Palacios is deeply committed to organic viticulture and natural winemaking practices, such as use of organic fertilizers in the stone-covered, clay soils. All wines are unfiltered and clarified only with egg whites, no exogenous yeasts or commercial compounds are added to the wines and sulfites are kept to minimum levels. Total respect for his vineyard and its surrounding environment results in wines – La Montesa, Propiedad, Plácet Valtomelloso and La Vendimia – that express the true nature of the estate’s soils.

Highly regarded for distinctive and age-worthy red wines, Rioja is Spain’s most celebrated wine region and also home to whites of equivalent quality but lesser renown. Made up of three different sub-regions of varying elevation—Rioja Alta, Rioja Alavesa, and Rioja Baja—wines are typically a blend of fruit from all three, although single-zone wines are beginning to gain in popularity. Rioja Alta, at the highest elevation, is considered to be the source of the brightest, most elegant fruit, while grapes from the warmer and drier Rioja Baja produce wines with deep color and high alcohol which mainly serve to add body to a blend. While fresh and fruity Riojas labeled “Joven” undergo minimal aging before release, a hallmark of more serious Rioja wines is the aroma and flavor of new oak—traditionally American, which imparts characteristics of dill, coconut, vanilla, and spice to the wine. Tighter-grained, subtler French oak, however, is becoming increasingly common. Crianza and Reserva styles are aged at least one year in oak, and Gran Reserva at least two, but in practice this maturation period is often quite a bit longer—up to about fifteen years.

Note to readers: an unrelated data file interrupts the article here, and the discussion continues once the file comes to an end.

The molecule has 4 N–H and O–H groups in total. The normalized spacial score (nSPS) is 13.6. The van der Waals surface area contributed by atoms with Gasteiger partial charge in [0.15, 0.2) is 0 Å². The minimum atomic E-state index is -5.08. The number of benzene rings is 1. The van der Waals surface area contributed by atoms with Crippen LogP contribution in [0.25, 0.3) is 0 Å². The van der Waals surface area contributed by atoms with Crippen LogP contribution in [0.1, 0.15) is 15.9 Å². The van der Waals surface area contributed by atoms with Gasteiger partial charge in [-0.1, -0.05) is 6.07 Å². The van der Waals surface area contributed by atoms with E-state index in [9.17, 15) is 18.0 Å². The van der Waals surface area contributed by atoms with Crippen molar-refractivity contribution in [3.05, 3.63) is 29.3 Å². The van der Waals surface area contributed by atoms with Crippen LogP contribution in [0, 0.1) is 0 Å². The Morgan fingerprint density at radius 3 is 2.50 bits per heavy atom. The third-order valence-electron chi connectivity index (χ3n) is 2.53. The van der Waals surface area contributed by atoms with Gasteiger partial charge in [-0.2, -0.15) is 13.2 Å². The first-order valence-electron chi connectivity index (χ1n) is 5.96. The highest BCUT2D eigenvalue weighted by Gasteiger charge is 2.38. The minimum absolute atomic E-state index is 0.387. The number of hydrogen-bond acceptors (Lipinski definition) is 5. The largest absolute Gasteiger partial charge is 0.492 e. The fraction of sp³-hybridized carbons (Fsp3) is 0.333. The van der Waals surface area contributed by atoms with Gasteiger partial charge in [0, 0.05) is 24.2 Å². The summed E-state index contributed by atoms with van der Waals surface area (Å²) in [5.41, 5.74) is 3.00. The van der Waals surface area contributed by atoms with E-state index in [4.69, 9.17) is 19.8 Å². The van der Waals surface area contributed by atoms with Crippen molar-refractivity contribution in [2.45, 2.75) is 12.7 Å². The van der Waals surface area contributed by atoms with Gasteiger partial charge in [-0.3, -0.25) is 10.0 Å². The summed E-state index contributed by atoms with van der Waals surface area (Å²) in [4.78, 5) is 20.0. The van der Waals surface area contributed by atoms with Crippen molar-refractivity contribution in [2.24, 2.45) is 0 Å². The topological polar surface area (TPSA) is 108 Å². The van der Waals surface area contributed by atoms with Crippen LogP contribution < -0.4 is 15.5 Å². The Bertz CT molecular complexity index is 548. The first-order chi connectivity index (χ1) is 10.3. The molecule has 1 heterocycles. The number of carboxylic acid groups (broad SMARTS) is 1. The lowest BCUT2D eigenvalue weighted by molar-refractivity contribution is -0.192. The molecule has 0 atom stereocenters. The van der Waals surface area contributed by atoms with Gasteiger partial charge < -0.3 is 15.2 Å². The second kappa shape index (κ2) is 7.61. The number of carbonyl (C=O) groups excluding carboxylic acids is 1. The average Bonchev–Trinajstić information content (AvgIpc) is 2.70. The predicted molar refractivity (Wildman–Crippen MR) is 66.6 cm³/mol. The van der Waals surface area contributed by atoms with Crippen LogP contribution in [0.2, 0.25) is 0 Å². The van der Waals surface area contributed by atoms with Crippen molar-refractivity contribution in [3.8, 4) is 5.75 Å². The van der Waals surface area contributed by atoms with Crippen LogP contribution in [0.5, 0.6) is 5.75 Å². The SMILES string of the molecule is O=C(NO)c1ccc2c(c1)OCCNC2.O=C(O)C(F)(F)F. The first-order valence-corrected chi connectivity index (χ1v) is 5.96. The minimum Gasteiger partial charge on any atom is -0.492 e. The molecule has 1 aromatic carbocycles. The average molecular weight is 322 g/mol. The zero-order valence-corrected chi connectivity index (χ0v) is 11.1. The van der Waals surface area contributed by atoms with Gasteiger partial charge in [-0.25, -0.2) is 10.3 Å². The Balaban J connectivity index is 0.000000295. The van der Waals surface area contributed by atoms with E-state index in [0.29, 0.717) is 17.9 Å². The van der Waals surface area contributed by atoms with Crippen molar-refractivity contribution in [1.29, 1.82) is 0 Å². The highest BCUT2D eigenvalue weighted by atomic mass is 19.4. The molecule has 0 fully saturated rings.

Tempranillo provides the backbone of Rioja red wines, providing complex notes of red and black fruit, leather, and tobacco, while Garnacha supplies body and alcohol. In smaller percentages, Graciano and Mazuelo often serve as “seasoning” with additional flavors and aromas. These same varieties are responsible for flavorful dry rosés. White wines are made mostly from crisp, fresh Viura, which is usually blended with aromatic Malvasia and weighty Garnacha Blanca. White Rioja has traditionally been made in a nutty, oxidative style, though a bright, unoaked version is currently in vogue.